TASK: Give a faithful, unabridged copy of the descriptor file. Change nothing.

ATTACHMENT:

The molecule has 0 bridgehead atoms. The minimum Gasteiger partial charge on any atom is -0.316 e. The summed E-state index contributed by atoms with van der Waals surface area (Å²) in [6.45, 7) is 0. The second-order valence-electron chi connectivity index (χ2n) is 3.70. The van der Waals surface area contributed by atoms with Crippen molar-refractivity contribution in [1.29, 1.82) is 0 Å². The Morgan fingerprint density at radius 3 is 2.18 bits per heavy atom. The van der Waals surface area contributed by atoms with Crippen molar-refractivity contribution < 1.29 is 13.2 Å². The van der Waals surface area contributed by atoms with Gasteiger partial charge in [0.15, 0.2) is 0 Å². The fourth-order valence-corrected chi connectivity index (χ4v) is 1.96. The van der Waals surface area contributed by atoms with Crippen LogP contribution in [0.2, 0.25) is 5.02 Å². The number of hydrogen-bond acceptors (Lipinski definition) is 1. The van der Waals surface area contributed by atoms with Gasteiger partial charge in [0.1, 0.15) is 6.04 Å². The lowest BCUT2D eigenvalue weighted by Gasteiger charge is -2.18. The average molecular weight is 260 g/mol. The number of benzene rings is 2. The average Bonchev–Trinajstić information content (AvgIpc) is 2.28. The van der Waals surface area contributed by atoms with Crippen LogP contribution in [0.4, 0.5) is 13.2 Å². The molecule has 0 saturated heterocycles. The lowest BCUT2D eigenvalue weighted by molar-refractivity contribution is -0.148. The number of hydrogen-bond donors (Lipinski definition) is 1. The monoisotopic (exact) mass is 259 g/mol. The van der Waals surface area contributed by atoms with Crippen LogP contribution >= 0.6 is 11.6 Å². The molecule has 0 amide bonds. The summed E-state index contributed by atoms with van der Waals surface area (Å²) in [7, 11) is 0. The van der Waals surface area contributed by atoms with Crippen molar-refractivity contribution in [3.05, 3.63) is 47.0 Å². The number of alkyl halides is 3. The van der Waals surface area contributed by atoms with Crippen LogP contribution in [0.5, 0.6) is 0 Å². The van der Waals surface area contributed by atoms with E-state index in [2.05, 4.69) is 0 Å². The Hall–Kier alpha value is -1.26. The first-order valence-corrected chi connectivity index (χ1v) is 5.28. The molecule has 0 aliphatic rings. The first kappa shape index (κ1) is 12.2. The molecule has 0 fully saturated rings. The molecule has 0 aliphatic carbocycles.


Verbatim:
The molecule has 0 bridgehead atoms. The minimum Gasteiger partial charge on any atom is -0.316 e. The summed E-state index contributed by atoms with van der Waals surface area (Å²) in [6.45, 7) is 0. The second-order valence-electron chi connectivity index (χ2n) is 3.70. The van der Waals surface area contributed by atoms with Crippen molar-refractivity contribution in [1.29, 1.82) is 0 Å². The Morgan fingerprint density at radius 3 is 2.18 bits per heavy atom. The van der Waals surface area contributed by atoms with Crippen molar-refractivity contribution < 1.29 is 13.2 Å². The van der Waals surface area contributed by atoms with Gasteiger partial charge in [0.15, 0.2) is 0 Å². The fourth-order valence-corrected chi connectivity index (χ4v) is 1.96. The van der Waals surface area contributed by atoms with Crippen LogP contribution in [0.2, 0.25) is 5.02 Å². The number of hydrogen-bond acceptors (Lipinski definition) is 1. The van der Waals surface area contributed by atoms with Gasteiger partial charge in [0.1, 0.15) is 6.04 Å². The lowest BCUT2D eigenvalue weighted by Gasteiger charge is -2.18. The average molecular weight is 260 g/mol. The number of benzene rings is 2. The average Bonchev–Trinajstić information content (AvgIpc) is 2.28. The van der Waals surface area contributed by atoms with Crippen LogP contribution in [0.4, 0.5) is 13.2 Å². The molecule has 0 saturated heterocycles. The lowest BCUT2D eigenvalue weighted by molar-refractivity contribution is -0.148. The number of hydrogen-bond donors (Lipinski definition) is 1. The monoisotopic (exact) mass is 259 g/mol. The van der Waals surface area contributed by atoms with Crippen LogP contribution >= 0.6 is 11.6 Å². The molecule has 0 amide bonds. The summed E-state index contributed by atoms with van der Waals surface area (Å²) in [7, 11) is 0. The van der Waals surface area contributed by atoms with Crippen molar-refractivity contribution in [3.05, 3.63) is 47.0 Å². The number of alkyl halides is 3. The van der Waals surface area contributed by atoms with Crippen LogP contribution in [0.5, 0.6) is 0 Å². The van der Waals surface area contributed by atoms with E-state index in [2.05, 4.69) is 0 Å². The Hall–Kier alpha value is -1.26. The first-order valence-corrected chi connectivity index (χ1v) is 5.28. The molecule has 0 aliphatic rings. The first kappa shape index (κ1) is 12.2. The molecule has 0 fully saturated rings. The molecule has 0 aliphatic carbocycles.